Celebrating The Fourth At A Historic Landmark


To celebrate the 4th of July this year, I convinced my husband who is constantly working, whether it be his paid job or the thousands of chores around the house, to take a break and do something special to commemorate our freedom that so many have sacrificed for us and that foreigners want so desperately.

I have been wanting to visit Sagamore Hill in Oyster Bay for a while now, and I thought it would be a wonderful place to have a picnic. So I checked the website and found that Sagamore Hill, a National Historic Site, was closed on Monday and Tuesday, but the park was open 7 days a week until sunset. That was perfect because all we wanted to do was have a picnic by the water.

With traffic light on 25A, we followed the GPS to the location without a hitch. As we wereturning onto Yellow Cote Road, a huge private coach bus turned in front of us. That gave me a hint that maybe something was going on at the summer estate of Theodore Roosevelt. With a sign posted on Cove Road that the lot was full, we  knew something was going on. We continued forward, to arrive at what was a splendid afternoon at Sagamore Hill.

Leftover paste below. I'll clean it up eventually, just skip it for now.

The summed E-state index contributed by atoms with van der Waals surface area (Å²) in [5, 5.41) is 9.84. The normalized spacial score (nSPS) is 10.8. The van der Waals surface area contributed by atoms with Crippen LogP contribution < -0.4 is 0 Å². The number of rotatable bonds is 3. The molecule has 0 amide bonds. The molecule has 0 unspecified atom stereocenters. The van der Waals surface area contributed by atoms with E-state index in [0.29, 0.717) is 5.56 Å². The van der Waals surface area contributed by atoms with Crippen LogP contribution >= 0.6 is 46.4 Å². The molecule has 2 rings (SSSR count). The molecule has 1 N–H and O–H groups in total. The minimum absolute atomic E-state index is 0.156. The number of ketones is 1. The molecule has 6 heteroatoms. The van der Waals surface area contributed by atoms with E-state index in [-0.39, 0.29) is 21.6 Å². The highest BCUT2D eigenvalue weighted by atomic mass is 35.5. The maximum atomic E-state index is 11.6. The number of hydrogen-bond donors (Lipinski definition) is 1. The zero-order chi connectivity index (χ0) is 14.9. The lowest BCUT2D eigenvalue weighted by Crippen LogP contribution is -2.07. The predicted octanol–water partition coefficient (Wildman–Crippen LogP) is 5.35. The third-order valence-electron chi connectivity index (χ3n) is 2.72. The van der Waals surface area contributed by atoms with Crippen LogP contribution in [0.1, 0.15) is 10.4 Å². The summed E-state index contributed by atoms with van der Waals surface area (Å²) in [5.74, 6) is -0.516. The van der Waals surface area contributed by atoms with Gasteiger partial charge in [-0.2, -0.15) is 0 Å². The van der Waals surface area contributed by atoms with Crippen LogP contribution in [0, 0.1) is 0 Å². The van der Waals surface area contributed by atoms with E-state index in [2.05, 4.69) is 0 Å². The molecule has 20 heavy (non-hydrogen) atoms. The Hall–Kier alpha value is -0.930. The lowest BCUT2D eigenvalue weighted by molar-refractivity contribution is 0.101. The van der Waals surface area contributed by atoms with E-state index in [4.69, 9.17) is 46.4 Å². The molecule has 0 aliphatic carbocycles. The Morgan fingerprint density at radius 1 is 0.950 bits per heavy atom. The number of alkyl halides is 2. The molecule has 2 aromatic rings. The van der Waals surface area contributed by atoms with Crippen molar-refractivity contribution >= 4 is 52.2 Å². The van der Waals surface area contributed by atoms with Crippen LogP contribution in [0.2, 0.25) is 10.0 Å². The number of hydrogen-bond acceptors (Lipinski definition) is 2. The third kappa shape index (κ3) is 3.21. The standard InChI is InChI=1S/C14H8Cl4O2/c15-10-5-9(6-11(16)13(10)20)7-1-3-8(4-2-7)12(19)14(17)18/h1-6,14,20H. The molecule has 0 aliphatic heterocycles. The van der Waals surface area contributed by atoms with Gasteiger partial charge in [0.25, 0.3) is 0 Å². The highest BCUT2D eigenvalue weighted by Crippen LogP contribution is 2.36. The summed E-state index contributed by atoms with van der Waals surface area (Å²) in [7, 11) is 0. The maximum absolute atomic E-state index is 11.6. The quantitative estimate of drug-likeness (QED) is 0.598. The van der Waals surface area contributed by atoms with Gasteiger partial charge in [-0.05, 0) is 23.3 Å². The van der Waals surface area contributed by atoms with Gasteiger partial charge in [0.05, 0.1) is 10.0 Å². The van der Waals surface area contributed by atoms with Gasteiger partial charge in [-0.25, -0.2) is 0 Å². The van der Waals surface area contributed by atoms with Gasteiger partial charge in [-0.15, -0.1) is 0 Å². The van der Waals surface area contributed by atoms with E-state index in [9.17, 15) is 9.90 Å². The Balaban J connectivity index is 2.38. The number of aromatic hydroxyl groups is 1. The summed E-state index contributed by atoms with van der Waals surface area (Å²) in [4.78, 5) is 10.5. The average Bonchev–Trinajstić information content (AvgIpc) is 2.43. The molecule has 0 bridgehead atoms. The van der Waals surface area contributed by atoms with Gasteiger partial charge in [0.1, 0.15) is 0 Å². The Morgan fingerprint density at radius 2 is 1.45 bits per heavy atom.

The U.S. National Park was filled with people coming to see re-enactments of cavalry, shows, free entry to the first floor of Sagamore Hill, which was the Summer White House, and lots of things for children. What was evident to me was that many people spoke different languages, teaching their children about American history. What a wonderful opportunity to learn how soldier’s dressed at that time and why.The crowd was big, but the park, with more than 80 acres, was plenty of space.

Our destination was the water, so we journeyed with our blanket and picnic basket past the museum through the forest to a bridge which crossed onto a beautiful quiet beach. It was lovely, pristine and unspoiled. Boats were moored in Cold Spring Harbor, enjoying the beautiful summer weather. I felt like I was in paradise and I could fully appreciate this extraordinary treasure of the Gold Coast.

What is amazing about this national park is that it’s free and in our backyard. As we left the beach, I looked back to make sure nothing was left behind to spoil this natural setting until the next time I come to visit.



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Elizabeth Johnson is editor of Manhasset Press and Manhasset Press Magazine. Growing up in nearby Garden City and attending New York University, she is well-versed in the locale and knowledgeable about the beat she covers. Her community involvement is extensive and includes the Manhasset SCA, Kiwanis International, Manhasset Chamber of Commerce, St. Mary’s Church, and various civic and local charitable organizations. Curious by nature, her travels, community service, love of the arts as well as local sports give her the inside view to unique content. During her time at Anton, she has received several awards from the New York Press Association and the Press Club of LI, including the coveted "Best Community Newspaper" several years in a row.


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